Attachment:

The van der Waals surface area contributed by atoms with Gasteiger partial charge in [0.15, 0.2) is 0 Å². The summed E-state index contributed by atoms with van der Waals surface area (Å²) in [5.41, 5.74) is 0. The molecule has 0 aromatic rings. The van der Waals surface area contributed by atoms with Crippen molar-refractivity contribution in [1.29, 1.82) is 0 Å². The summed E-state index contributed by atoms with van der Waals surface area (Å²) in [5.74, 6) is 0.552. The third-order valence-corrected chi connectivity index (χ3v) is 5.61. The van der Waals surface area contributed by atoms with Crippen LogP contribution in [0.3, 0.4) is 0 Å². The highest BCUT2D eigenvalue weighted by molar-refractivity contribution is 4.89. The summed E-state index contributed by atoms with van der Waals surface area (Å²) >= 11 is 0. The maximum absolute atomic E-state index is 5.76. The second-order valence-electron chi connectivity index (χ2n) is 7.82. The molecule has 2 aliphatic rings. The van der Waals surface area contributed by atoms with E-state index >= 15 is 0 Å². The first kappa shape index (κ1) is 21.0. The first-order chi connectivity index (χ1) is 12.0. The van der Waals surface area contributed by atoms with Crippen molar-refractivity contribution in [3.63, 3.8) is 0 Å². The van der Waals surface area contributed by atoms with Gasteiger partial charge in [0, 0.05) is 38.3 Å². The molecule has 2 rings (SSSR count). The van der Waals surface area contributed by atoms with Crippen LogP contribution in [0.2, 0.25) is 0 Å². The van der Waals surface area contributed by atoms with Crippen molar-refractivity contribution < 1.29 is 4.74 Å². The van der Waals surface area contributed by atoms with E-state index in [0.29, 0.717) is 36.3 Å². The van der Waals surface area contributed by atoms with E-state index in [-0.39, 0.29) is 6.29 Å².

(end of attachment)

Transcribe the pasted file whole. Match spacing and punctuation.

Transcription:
The van der Waals surface area contributed by atoms with Gasteiger partial charge in [0.15, 0.2) is 0 Å². The summed E-state index contributed by atoms with van der Waals surface area (Å²) in [5.41, 5.74) is 0. The molecule has 0 aromatic rings. The van der Waals surface area contributed by atoms with Crippen molar-refractivity contribution in [1.29, 1.82) is 0 Å². The summed E-state index contributed by atoms with van der Waals surface area (Å²) in [5.74, 6) is 0.552. The third-order valence-corrected chi connectivity index (χ3v) is 5.61. The van der Waals surface area contributed by atoms with Crippen LogP contribution in [0.3, 0.4) is 0 Å². The highest BCUT2D eigenvalue weighted by molar-refractivity contribution is 4.89. The summed E-state index contributed by atoms with van der Waals surface area (Å²) >= 11 is 0. The maximum absolute atomic E-state index is 5.76. The second-order valence-electron chi connectivity index (χ2n) is 7.82. The molecule has 2 aliphatic rings. The van der Waals surface area contributed by atoms with E-state index >= 15 is 0 Å². The first kappa shape index (κ1) is 21.0. The first-order chi connectivity index (χ1) is 12.0. The van der Waals surface area contributed by atoms with Crippen molar-refractivity contribution in [3.63, 3.8) is 0 Å². The van der Waals surface area contributed by atoms with Gasteiger partial charge in [0, 0.05) is 38.3 Å². The molecule has 2 rings (SSSR count). The van der Waals surface area contributed by atoms with Crippen LogP contribution in [0.2, 0.25) is 0 Å². The van der Waals surface area contributed by atoms with Crippen molar-refractivity contribution < 1.29 is 4.74 Å². The van der Waals surface area contributed by atoms with E-state index in [0.29, 0.717) is 36.3 Å². The van der Waals surface area contributed by atoms with E-state index in [-0.39, 0.29) is 6.29 Å².